Scientists examine evidence about Neanderthals that sheds light on the hominids, who died off some 30,000 years ago. See the 2010 reconstruction of the Neanderthal genome, which posits that modern humans and Neanderthals interbred.
Venom: Nature's Killer
Hunting down the most venomous animals to reveal their medical mysteries.
Australia's First 4 Billion Years: Strange Creatures
Australia's First 4 Billion Years: Monsters Preview
Some 250 million years ago, some of the largest, most dangerous reptiles ruled this land.
Australia's First 4 Billion Years: Life Explodes
Fossils reveal how life’s explosion in the ocean was recreated on dry land.
Australia's First 4 Billion Years: Awakening
5/18/13 2:30 PM
5/19/13 1:00 AM
5/19/13 4:00 AM
5/22/13 9:00 PM
|Decoding Neanderthals||Decoding Neanderthals||Decoding Neanderthals||Secrets of the Sun|
In its worst crisis since World War II, Japan faces disaster on an epic scale: a rising death toll in the tens of thousands, massive destruction of homes and businesses, shortages of water and power, and the specter of nuclear meltdown at three reactors. The facts and figures are astonishing.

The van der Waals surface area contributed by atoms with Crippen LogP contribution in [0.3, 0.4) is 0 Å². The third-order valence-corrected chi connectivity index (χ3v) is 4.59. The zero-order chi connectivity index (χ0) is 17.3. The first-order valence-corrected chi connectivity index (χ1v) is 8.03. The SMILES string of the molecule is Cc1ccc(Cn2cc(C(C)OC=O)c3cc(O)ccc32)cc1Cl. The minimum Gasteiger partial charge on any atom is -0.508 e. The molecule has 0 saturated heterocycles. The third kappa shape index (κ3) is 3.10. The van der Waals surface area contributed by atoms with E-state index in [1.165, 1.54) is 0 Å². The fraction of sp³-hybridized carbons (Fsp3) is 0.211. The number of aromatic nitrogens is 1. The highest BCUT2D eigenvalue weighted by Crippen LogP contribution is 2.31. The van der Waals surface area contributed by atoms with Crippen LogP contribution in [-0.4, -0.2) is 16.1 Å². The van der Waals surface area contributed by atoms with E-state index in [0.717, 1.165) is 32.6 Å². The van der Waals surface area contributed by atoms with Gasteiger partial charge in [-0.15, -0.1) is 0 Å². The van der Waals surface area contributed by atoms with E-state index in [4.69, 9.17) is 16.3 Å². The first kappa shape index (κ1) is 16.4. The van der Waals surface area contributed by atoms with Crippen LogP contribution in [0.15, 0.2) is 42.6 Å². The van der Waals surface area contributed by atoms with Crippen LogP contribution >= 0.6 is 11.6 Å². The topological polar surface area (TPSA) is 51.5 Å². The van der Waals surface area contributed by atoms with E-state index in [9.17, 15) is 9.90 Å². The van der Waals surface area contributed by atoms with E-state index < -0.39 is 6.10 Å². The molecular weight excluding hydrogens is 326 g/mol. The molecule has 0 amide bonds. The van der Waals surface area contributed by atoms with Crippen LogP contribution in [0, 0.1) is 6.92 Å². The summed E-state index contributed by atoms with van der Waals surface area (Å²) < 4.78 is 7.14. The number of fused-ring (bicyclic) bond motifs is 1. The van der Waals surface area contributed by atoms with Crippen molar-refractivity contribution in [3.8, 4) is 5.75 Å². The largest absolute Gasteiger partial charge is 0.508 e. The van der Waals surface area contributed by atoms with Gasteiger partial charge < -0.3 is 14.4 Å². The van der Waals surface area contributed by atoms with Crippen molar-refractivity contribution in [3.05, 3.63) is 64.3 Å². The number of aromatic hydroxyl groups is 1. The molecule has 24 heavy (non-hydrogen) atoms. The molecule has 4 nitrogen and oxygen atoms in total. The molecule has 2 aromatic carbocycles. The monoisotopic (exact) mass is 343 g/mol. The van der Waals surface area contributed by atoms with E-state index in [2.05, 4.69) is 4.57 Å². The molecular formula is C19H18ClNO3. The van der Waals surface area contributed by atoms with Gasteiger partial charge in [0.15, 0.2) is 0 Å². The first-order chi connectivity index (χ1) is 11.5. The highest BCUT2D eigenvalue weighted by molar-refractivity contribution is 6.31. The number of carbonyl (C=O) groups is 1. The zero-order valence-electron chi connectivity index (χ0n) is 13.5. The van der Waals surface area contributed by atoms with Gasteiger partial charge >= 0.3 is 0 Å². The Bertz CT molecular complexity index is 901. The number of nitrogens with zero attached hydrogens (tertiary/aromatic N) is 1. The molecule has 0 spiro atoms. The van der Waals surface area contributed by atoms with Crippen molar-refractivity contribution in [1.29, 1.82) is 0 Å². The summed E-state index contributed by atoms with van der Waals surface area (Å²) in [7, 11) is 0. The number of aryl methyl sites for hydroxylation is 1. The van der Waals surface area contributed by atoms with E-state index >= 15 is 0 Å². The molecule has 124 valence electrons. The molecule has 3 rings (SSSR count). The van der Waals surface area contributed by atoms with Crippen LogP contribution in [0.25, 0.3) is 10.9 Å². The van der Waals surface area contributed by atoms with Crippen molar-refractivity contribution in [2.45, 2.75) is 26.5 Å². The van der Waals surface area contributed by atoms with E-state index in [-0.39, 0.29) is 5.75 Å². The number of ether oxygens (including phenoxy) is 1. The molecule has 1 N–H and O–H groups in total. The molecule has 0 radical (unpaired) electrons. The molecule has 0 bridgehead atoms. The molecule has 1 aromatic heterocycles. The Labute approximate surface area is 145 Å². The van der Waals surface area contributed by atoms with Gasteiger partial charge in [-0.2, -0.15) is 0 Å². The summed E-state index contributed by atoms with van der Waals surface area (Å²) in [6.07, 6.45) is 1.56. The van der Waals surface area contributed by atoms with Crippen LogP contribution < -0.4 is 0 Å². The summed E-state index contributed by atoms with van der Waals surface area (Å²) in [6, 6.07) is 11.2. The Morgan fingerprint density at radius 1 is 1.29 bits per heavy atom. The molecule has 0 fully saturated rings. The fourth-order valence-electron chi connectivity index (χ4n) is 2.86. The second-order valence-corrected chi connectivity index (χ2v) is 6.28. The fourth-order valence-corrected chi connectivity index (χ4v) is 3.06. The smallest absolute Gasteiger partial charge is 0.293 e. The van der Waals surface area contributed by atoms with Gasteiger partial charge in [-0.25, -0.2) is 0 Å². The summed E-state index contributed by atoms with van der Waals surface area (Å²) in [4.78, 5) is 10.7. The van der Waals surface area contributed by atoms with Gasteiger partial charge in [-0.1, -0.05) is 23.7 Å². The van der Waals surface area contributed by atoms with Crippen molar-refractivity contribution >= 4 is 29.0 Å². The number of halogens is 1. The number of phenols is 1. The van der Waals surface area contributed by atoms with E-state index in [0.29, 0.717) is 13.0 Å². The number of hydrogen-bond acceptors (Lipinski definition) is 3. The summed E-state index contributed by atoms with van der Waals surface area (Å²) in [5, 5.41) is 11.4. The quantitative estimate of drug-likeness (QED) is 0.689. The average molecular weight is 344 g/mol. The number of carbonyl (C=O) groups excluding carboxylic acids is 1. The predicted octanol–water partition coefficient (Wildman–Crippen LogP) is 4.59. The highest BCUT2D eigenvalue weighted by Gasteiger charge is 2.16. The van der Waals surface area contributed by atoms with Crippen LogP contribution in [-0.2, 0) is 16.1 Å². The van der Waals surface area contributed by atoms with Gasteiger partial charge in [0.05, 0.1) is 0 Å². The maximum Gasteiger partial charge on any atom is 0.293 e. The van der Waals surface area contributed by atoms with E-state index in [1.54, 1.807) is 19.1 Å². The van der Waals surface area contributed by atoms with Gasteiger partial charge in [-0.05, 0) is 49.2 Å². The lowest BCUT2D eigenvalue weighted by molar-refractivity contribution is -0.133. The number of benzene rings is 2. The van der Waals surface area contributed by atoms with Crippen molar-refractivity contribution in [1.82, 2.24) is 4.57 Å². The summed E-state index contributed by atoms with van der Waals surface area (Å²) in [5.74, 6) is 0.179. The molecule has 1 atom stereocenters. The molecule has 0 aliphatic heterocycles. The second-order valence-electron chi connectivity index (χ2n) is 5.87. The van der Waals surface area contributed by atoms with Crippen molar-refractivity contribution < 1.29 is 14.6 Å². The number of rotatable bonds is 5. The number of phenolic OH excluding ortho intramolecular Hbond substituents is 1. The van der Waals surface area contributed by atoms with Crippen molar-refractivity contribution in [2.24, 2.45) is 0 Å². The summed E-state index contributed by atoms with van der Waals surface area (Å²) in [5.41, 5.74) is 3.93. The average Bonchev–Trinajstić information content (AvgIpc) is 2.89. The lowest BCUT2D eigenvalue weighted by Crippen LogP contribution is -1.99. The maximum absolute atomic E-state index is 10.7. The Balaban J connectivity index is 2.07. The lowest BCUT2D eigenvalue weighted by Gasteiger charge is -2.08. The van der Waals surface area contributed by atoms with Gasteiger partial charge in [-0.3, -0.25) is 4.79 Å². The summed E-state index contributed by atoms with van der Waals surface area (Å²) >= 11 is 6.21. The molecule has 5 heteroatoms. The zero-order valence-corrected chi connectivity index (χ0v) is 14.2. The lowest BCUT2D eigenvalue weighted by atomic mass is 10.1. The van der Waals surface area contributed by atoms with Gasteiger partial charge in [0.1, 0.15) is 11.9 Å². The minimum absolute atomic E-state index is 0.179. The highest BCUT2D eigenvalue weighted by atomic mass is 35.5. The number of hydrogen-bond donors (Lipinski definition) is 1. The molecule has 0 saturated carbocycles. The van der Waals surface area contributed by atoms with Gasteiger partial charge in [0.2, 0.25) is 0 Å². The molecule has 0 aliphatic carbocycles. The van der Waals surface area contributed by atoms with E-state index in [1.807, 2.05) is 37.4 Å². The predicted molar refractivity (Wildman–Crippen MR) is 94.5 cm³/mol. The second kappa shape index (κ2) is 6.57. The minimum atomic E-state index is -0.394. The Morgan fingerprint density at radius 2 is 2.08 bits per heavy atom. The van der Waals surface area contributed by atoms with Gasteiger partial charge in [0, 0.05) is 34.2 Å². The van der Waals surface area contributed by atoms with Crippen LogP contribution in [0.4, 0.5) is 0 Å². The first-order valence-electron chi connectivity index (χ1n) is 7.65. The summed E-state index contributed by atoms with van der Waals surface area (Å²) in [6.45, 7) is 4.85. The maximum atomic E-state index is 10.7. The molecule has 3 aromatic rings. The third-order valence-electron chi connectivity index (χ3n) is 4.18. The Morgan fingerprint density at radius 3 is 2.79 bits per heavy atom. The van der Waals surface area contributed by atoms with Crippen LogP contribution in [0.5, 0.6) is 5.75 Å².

The March 11th earthquake was the world’s fourth largest earthquake since record keeping began in 1900 and the worst ever to shake Japan. The seismic shock wave released over 4,000 times the energy of the largest nuclear test ever conducted; it shifted the earth’s axis by 6 inches and shortened the day by a few millionths of a second. The tsunami slammed Japan’s coast with 30 feet-high waves that traveled 6 miles inland, obliterating entire towns in a matter of minutes.
Beyond its suspenseful unfolding of day-to-day events, Japan’s Killer Quake one-hour documentary will explore the disaster’s broader implications and feature leading earthquake scientists who will look for evidence of whether the quake fully relieved the strain on the fault, or whether is a risk of serious future shocks.
Japan’s Killer Quake will also explore the risk of a comparable disaster on the US west coast, where earthquake preparedness is nowhere near as advanced as in Japan. What can be done to anticipate the worst? Or it is simply impractical to design ahead for the kind of extremely rare and unlikely combination of deadly factors that came together on March 11th?
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